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Question About Using RAID 5

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Question About Using RAID 5
on Jun 2, 2008 at 2:49:35 pm

I wanted to use RAID 5 for my machine but something occured to me. RAID 5 combines mirror for security a and stripe for speed. How can both exist at the same time? If the striped drives are moving data faster than the mirrored drives how can the mirrored drives keep up with it? It would seem to me that RAID 5 can only be as fast as the mirrored drives which would be the slowest, and that would make using the striping useless. The only way around that I can see is a system where there is a ram cache where the data moving to the striped drives is stored and then written to the mirrored drives as they can catch up. Anyone have any insight into how this works? Confused

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Re: Question About Using RAID 5
on Jun 3, 2008 at 8:40:09 am

RAID 5 does NOT do a mirror. It is only a stripe set. All of the data, along with extra "recovery" data is spread across all drives. You must have at least 3 drives. They should be all the same size. With 3 drives you get the storage capacity of 2 drives.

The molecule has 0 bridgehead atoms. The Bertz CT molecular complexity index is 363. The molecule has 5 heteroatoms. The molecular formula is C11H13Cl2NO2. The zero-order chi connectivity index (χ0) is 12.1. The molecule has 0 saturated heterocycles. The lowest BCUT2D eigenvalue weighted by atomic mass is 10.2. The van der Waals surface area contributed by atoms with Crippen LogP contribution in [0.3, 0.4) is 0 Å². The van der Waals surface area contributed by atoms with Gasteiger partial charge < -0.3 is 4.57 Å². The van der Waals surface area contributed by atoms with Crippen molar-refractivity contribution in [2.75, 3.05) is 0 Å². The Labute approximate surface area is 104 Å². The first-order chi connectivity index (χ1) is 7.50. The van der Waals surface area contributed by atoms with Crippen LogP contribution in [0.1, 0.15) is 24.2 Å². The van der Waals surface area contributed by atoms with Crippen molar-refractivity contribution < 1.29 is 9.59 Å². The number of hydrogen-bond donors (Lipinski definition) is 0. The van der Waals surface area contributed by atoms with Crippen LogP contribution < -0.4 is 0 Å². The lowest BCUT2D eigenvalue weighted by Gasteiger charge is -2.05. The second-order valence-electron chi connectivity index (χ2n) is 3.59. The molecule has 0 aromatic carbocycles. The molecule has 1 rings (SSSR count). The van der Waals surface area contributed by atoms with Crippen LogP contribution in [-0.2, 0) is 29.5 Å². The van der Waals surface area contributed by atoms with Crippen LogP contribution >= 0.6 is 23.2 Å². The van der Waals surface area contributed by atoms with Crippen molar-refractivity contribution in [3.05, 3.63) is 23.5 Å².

RAID 5 can be fairly fast since the data is spread across all the drives. That means that a read request can be handled by multiple drives which, in theory, should be fast.

Writing is a little slower because the "recovery" data must be calculated and written along with the data.

The best part is when one drive fails, the system keeps working and you replace the drive and system recovers without any downtime or loss of data.

A good 3rd party RAID controller ($500 and up) can make RAID 5 be very fast.

RAID 10 or RAID 0+1 combines a stripe and a mirror. When reading, it is very fast because it just reads from the RAID 0 stripe which has 2 or more drives. Writing is slower for the same reason you mentioned.

You need at least 4 drives and only get the storage capacity of 2.

Again, having a good RAID controller will help. In some cases you can use two RAID controllers. Also a write cache can let the computer continue even before the data is actually written to the HD. Like the RAM cache you mentioned. Dangerous if there is a system failure/power outage.

RAID 0 only does striping with NO recovery data so it is very fast and very dangerous. 1 drive fails and you lose EVERYTHING.

The bottom line is that RAID (except 0) usually has fast reads and slower writes. You trade security for speed.

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